04-06-2021 | Original Paper
Influence of Father Involvement, Fathering Practices and Father-Child Relationships on Children in Mainland China
Gepubliceerd in: Journal of Child and Family Studies | Uitgave 8/2021Log in om toegang te krijgen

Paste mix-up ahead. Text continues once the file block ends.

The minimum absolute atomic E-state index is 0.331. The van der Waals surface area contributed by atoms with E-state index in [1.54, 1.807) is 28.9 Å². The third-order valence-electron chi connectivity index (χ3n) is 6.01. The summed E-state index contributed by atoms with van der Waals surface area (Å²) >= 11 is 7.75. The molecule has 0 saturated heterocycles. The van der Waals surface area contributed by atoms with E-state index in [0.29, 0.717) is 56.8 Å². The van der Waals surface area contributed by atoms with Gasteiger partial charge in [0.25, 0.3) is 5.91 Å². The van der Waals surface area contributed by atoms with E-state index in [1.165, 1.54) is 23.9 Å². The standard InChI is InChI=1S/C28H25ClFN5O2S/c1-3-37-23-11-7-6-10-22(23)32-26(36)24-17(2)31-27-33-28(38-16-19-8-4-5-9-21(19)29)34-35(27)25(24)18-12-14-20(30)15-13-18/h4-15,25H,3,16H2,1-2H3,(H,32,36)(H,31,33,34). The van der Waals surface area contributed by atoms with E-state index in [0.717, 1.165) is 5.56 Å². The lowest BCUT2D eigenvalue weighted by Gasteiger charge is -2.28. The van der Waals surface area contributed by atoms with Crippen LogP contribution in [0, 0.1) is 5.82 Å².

Although Chinese cultural beliefs highlight the significant role of fathers in educating and disciplining their children, little empirical research has explored the role of Chinese fathers more broadly on child adjustment. This study used survey methodology to examine the effect of father involvement, fathering practices, and father-child relationships on child adjustment in Mainland China. Participants were 609 mother-father dyads with at least one child aged 3 to 7 years in preschool. Fathers reported on their involvement and relationships with their children and fathering practices, and mothers reported on child adjustment. Results indicated that paternal inconsistency, coercive parenting, and father-child relationships were significant predictors of behavioral and emotional problems in children. Father involvement, positive encouragement, and father-child relationships were significantly associated with child competencies (positive child behaviors). Additionally, paternal inconsistency and father-child relationships moderated the relationship between father involvement and child behavioral and emotional problems. At low levels of paternal inconsistency, higher father involvement was related to lower behavioral and emotional problems in children; yet, at high levels of paternal inconsistency, higher father involvement was associated with higher behavioral and emotional problems. When father-child relationships were poor, higher father involvement was also related to more behavioral and emotional problems. The findings highlight the importance of considering both the quantity and quality of fathering in child development. When combined with poor fathering practices, increased father involvement may not be beneficial and could potentially be harmful for child adjustment.